Description: Ginger has been grown for millennia, prized for its aromatic qualities, its flavor, its medicinal value and its versatility in all kinds of cuisine. As an essential oil, it is one of the most therapeutic, and has been a staple in Chinese medicine for well over three thousand years. Ginger essential oil is extracted from the roots of the plant (rhizomes, actually), a knotty-looking tuber that varies in color, depending on the soil and climate it is grown in. Though the flowers and the stalks are also highly aromatic, it is only the rhizomes that are used for essential oil production. Steam distilled from the whole, unpeeled rhizomes, it can be made from a fresh, dried or ground-up source. Each source has slightly different aromatics, the dried roots being more earthy, while the fresh ground root is more spicy. It presents as a clear, medium-yellow colored thin liquid. Its scent is spicy, peppery, warm, earthy, camphorous and woody with a middle fragrance note. There is over 1200 different species of ginger, but the strain used for essential oil production is Zingiber officinale. Its chemical components include camphene, nerol, linalool, a-pinene, geraniol, b-pinene, 1,8-cineole, zingiberene, y-terpineol, borneol, geranyl acetate, and b-bisabolene.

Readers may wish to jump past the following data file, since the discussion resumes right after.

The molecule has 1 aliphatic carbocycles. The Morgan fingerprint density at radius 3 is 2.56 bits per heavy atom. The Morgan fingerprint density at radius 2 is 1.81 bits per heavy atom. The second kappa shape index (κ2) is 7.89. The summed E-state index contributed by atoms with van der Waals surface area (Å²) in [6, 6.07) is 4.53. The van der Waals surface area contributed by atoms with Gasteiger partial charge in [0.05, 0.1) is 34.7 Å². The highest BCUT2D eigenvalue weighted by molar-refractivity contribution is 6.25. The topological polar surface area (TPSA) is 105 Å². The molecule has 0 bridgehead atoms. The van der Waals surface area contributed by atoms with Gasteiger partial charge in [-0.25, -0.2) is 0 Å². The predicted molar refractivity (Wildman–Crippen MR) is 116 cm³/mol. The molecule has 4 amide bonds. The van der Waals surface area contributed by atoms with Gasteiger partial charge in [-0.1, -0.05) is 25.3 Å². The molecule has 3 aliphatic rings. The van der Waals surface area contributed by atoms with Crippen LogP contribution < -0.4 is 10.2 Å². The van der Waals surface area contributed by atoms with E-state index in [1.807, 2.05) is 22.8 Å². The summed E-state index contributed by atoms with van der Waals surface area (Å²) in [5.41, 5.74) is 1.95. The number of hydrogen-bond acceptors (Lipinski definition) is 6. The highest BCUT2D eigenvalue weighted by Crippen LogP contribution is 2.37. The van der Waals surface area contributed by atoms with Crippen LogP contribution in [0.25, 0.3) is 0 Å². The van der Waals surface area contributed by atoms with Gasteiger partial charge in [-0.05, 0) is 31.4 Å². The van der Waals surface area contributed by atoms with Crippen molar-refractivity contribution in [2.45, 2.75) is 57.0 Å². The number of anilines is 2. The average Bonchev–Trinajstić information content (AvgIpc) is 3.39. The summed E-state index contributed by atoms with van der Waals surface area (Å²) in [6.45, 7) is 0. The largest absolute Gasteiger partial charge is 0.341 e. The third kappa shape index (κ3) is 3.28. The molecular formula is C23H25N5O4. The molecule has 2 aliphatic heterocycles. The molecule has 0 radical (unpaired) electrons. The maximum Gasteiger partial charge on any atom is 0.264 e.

Botanical Name: Zingiber officinale

Plant Part: Root

Extraction Method: Steam Distillation.

Odor and Appearance: A light yellow to yellow liquid having the aromatic, characteristic odor of ginger.

Country of origin: China

Main Constituents: alpha-zingiberene, beta-sesquiphellandrene, alpha-phellandrene, and zingiberene.

Common Uses: Common uses include its potential incorporation into massage blends to soothe muscles and promote comfort, its use in aromatherapy to create an invigorating and energizing atmosphere, its inclusion in skincare products for its potential to promote healthy-looking skin, and its application in natural remedies for digestive support. Additionally, Ginger Essential Oil can be added to diffusers to create a warming and uplifting ambiance.

Note: Middle note.

Blends well with: Orange, lemon, and bergamot, frankincense, cedarwood, patchouli, cinnamon, nutmeg.

Contraindications: Though complications from using ginger essential oil are rare, taken in high doses it can cause heartburn and mild irritation of the mouth and esophagus. It is a ‘hot’ oil, and should not be used undiluted on the skin. Heed all recommended dilution ratios and test on a small area of skin until you know your tolerance. Limit use if you are pregnant or nursing. As ginger has a blood thinning action, it can increase the risk of bleeding and prevent blood clotting. If you are having surgery or major dental work, discontinue use for two weeks before and after your procedure. Ginger is known to lower blood pressure and blood sugar. Use with caution if you are diabetic or if you are taking medication for hypertension. Ginger essential oil should not be administered to children unless they are under the direct supervision of a practitioner qualified in aromatherapy. Avoid contact with the eyes and mucous membranes, and be aware that ginger essential oil may be photo toxic. Do not expose your skin to direct sunlight following topical application.

*These statements have not been evaluated by the Food and Drug Administration. This product is not intended to diagnose, treat, cure, or prevent any disease.*

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